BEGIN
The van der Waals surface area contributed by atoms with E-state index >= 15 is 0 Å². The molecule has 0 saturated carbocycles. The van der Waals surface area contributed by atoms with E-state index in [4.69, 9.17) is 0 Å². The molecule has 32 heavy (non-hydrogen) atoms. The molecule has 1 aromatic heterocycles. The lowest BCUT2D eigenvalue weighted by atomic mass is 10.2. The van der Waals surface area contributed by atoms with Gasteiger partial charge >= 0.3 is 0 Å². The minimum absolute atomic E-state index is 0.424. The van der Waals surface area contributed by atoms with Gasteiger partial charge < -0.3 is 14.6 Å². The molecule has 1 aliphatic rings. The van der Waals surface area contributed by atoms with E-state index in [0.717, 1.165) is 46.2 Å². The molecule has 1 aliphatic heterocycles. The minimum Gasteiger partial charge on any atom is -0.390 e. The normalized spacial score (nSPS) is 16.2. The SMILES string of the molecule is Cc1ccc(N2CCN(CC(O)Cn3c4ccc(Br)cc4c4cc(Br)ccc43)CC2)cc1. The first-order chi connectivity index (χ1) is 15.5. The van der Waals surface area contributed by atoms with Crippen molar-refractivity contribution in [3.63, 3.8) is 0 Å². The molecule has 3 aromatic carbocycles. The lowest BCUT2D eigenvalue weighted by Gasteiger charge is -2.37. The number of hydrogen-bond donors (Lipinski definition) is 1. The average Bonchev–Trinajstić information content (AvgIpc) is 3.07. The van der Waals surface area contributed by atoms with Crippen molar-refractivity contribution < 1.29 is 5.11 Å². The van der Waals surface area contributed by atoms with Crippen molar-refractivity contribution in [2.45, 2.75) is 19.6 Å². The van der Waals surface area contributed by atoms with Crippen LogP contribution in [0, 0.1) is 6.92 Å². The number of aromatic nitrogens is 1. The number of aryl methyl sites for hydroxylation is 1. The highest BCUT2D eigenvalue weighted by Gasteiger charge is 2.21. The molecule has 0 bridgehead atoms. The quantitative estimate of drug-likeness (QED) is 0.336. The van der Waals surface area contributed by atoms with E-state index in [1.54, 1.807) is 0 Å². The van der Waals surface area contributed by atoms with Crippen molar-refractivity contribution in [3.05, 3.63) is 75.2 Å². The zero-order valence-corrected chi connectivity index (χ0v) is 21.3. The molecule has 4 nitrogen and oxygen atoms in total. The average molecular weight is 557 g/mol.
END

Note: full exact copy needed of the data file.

The van der Waals surface area contributed by atoms with E-state index >= 15 is 0 Å². The molecule has 0 saturated carbocycles. The van der Waals surface area contributed by atoms with E-state index in [4.69, 9.17) is 0 Å². The molecule has 32 heavy (non-hydrogen) atoms. The molecule has 1 aromatic heterocycles. The lowest BCUT2D eigenvalue weighted by atomic mass is 10.2. The van der Waals surface area contributed by atoms with Gasteiger partial charge >= 0.3 is 0 Å². The minimum absolute atomic E-state index is 0.424. The van der Waals surface area contributed by atoms with Gasteiger partial charge < -0.3 is 14.6 Å². The molecule has 1 aliphatic rings. The van der Waals surface area contributed by atoms with E-state index in [0.717, 1.165) is 46.2 Å². The molecule has 1 aliphatic heterocycles. The minimum Gasteiger partial charge on any atom is -0.390 e. The normalized spacial score (nSPS) is 16.2. The SMILES string of the molecule is Cc1ccc(N2CCN(CC(O)Cn3c4ccc(Br)cc4c4cc(Br)ccc43)CC2)cc1. The first-order chi connectivity index (χ1) is 15.5. The van der Waals surface area contributed by atoms with Crippen molar-refractivity contribution in [3.63, 3.8) is 0 Å². The molecule has 3 aromatic carbocycles. The lowest BCUT2D eigenvalue weighted by Gasteiger charge is -2.37. The number of hydrogen-bond donors (Lipinski definition) is 1. The average Bonchev–Trinajstić information content (AvgIpc) is 3.07. The van der Waals surface area contributed by atoms with Crippen molar-refractivity contribution < 1.29 is 5.11 Å². The van der Waals surface area contributed by atoms with Crippen molar-refractivity contribution in [2.45, 2.75) is 19.6 Å². The van der Waals surface area contributed by atoms with Crippen LogP contribution in [0, 0.1) is 6.92 Å². The number of aromatic nitrogens is 1. The number of aryl methyl sites for hydroxylation is 1. The highest BCUT2D eigenvalue weighted by Gasteiger charge is 2.21. The molecule has 0 bridgehead atoms. The quantitative estimate of drug-likeness (QED) is 0.336. The van der Waals surface area contributed by atoms with E-state index in [1.54, 1.807) is 0 Å². The van der Waals surface area contributed by atoms with Crippen molar-refractivity contribution in [3.05, 3.63) is 75.2 Å². The zero-order valence-corrected chi connectivity index (χ0v) is 21.3. The molecule has 4 nitrogen and oxygen atoms in total. The average molecular weight is 557 g/mol.